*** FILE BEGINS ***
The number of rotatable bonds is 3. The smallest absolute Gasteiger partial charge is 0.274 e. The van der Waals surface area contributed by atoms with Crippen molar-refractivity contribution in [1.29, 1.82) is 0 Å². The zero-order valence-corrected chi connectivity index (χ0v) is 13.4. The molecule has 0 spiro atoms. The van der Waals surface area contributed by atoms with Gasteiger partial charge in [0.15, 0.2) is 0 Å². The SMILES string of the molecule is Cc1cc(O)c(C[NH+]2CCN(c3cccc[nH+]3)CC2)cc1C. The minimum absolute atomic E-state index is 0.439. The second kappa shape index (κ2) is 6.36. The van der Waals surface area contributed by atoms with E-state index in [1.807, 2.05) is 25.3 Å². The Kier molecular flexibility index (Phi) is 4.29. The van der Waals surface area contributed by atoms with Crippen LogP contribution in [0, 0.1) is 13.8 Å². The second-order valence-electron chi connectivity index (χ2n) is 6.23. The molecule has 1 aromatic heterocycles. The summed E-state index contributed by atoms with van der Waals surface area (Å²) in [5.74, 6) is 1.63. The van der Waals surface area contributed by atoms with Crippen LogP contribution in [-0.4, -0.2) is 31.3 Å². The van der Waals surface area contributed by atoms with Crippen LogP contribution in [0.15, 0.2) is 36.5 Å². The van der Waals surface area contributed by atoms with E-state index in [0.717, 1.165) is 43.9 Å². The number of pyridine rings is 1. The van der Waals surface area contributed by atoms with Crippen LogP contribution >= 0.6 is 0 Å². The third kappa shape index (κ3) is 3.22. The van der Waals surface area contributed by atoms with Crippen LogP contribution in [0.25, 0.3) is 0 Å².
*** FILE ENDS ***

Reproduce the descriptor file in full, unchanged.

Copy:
The number of rotatable bonds is 3. The smallest absolute Gasteiger partial charge is 0.274 e. The van der Waals surface area contributed by atoms with Crippen molar-refractivity contribution in [1.29, 1.82) is 0 Å². The zero-order valence-corrected chi connectivity index (χ0v) is 13.4. The molecule has 0 spiro atoms. The van der Waals surface area contributed by atoms with Gasteiger partial charge in [0.15, 0.2) is 0 Å². The SMILES string of the molecule is Cc1cc(O)c(C[NH+]2CCN(c3cccc[nH+]3)CC2)cc1C. The minimum absolute atomic E-state index is 0.439. The second kappa shape index (κ2) is 6.36. The van der Waals surface area contributed by atoms with E-state index in [1.807, 2.05) is 25.3 Å². The Kier molecular flexibility index (Phi) is 4.29. The van der Waals surface area contributed by atoms with Crippen LogP contribution in [0, 0.1) is 13.8 Å². The second-order valence-electron chi connectivity index (χ2n) is 6.23. The molecule has 1 aromatic heterocycles. The summed E-state index contributed by atoms with van der Waals surface area (Å²) in [5.74, 6) is 1.63. The van der Waals surface area contributed by atoms with Crippen LogP contribution in [-0.4, -0.2) is 31.3 Å². The van der Waals surface area contributed by atoms with Crippen LogP contribution in [0.15, 0.2) is 36.5 Å². The van der Waals surface area contributed by atoms with E-state index in [0.717, 1.165) is 43.9 Å². The number of pyridine rings is 1. The van der Waals surface area contributed by atoms with Crippen LogP contribution >= 0.6 is 0 Å². The third kappa shape index (κ3) is 3.22. The van der Waals surface area contributed by atoms with Crippen LogP contribution in [0.25, 0.3) is 0 Å².